Debtors Prisons Trapping Americans In a Spiral of Debt Slavery

Erik de la Garza | Courthouse News Service

LITTLE ROCK, Ark. (CN) — A federal class action filed Tuesday accuses an Arkansas city and district court judge of running a debtors’ prison that traps poor residents into a never-ending spiral of incarceration and debt.

The lawsuit was filed Tuesday on behalf of four Sherwood, Arkansas residents who claim their constitutional rights were violated by the Hot Check Division of the Sherwood District Court, where a $15 returned check can mushroom “into many thousands of dollars in court costs, fines and fees.”





Nikki Rachelle Petree, 40, one of the lead plaintiffs, says she wrote a single check for $28.93 in 2011 that was returned for insufficient funds.

Since then she has been arrested at least seven times, jailed for over 25 days, and paid approximately $640, but is still currently jailed because she can’t come up with the nearly $2,700 in court costs, fines and fees.

The class sued Sherwood, Pulaski County, and Judge Milas Hale III, who presides over the Sherwood District Court, in Arkansas Federal Court.

“The defendants are being jailed due to their poverty,” said Kristen Clarke, president and executive director of the Lawyers’ Committee for Civil Rights Under Law.

“In our view the Sherwood County District Court of Arkansas epitomizes the criminalization of poverty and the corrupting effect of financial incentives on our local courts,” she said.

According to the lawsuit, Sherwood, pop. 29,500, Pulaski County and their officials engaged in a policy of jailing poor individuals who owe court fines, fees and costs stemming from misdemeanor “hot check” convictions with no regard for their ability to pay.




“These costs are often borne by the poorest and most disadvantaged citizens in the community, including plaintiffs and others like them, who find themselves caught in a never-ending cycle of court proceedings they do not understand, arrests they cannot avoid, payments they cannot afford, and, all too often, weeks or months behind bars because they cannot pay for their freedom,” the lawsuit says.

It also says defendants were required to waive their right to counsel before entering the courtroom, and that court proceedings were closed to the public.

Sherwood is the latest city to face a federal class action accusing it of reinstituting so-called modern-day debtors’ prisons.





Earlier this month, 13 St. Louis County cities were sued for jailing people who are too poor to pay fines for traffic tickets and petty misdemeanors.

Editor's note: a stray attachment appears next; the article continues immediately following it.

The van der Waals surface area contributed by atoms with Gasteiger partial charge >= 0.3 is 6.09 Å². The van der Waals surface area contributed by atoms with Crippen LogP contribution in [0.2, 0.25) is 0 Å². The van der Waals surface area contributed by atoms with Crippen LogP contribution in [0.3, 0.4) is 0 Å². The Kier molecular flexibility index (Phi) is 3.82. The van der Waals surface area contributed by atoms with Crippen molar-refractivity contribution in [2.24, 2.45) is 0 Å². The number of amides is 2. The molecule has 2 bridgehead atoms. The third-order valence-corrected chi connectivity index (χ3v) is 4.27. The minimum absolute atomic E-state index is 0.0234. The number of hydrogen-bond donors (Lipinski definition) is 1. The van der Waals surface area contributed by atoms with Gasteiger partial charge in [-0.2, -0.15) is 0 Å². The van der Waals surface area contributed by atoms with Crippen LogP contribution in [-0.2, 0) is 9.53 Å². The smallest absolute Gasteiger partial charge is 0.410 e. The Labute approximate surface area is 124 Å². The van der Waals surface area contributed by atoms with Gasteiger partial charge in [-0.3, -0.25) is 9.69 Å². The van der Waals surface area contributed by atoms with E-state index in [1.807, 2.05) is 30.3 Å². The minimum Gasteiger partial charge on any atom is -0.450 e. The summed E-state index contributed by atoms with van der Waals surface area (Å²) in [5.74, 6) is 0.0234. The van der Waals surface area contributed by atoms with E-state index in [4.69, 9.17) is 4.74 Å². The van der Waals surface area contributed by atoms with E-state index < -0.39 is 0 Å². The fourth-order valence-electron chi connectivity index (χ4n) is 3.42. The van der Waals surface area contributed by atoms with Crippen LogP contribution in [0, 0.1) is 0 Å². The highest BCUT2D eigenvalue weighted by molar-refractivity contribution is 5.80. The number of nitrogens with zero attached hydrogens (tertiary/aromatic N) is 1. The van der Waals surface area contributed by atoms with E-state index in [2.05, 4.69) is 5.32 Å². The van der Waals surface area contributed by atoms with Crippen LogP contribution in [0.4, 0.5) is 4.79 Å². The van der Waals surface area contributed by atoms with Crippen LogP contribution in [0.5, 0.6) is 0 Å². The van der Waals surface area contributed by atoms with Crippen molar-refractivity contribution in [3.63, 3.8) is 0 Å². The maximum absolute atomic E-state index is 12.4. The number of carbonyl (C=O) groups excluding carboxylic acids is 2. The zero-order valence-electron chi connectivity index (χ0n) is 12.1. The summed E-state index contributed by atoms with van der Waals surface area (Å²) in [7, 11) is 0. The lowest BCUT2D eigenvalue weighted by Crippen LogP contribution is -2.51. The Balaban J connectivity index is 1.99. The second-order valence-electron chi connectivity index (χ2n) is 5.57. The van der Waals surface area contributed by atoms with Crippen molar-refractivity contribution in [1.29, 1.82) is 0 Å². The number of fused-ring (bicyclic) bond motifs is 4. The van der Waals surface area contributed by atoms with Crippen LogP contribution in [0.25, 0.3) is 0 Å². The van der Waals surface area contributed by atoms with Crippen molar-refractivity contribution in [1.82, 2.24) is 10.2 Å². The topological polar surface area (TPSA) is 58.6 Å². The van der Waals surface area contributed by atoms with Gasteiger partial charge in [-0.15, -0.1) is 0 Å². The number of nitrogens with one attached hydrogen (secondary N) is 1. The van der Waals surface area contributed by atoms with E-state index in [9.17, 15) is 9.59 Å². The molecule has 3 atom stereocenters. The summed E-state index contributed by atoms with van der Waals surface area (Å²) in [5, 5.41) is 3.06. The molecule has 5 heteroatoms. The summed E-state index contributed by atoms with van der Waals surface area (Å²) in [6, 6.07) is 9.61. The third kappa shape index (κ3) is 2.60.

Other lawsuits have been filed against Georgia; New Orleans; San Francisco; Benton County, Wash.; Alexander City, Ala.; and Douglas County, (Omaha) Neb.

All the class actions stem from the protests after the death of Michael Brown, an unarmed black man, who was shot by a white Ferguson police officer on Aug. 9, 2014. His death sparked national concern about policing in black communities and cities using the court system as a revenue generator on the backs of poor black people.

“In our view the resurgence of debtor’s prisons across the country has entrapped poor people, too many of whom are African American or minority, in a cycle of escalating debt and unnecessary incarceration,” Clarke said. “The goal of our case is to put a stop to the brazen unconstitutional practices of the Sherwood District Court and its judge so that clients, poor people in Arkansas, are not unconstitutionally incarcerated despite their inability to pay.”

ACLU of Arkansas Executive Director Rita Sklar said that what’s happening in Sherwood “is a nationwide problem.”

“Across the country, the cost of debtors’ prisons in human lives and public resources is enormous,” she said.

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“It really is a rising problem.”

The complaint was filed by the Lawyers’ Committee for Civil Rights Under the Law, Morrison & Foerster, and the Arkansas Civil Liberties Union Foundation.

Published by Courthouse News Service

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Filming Cops
Filming Cops 1497 posts

Filming Cops was started in 2010 as a conglomerative blogging service documenting police abuse. The aim isn’t to demonize the natural concept of security provision as such, but to highlight specific cases of State-monopolized police brutality that are otherwise ignored by traditional media outlets.

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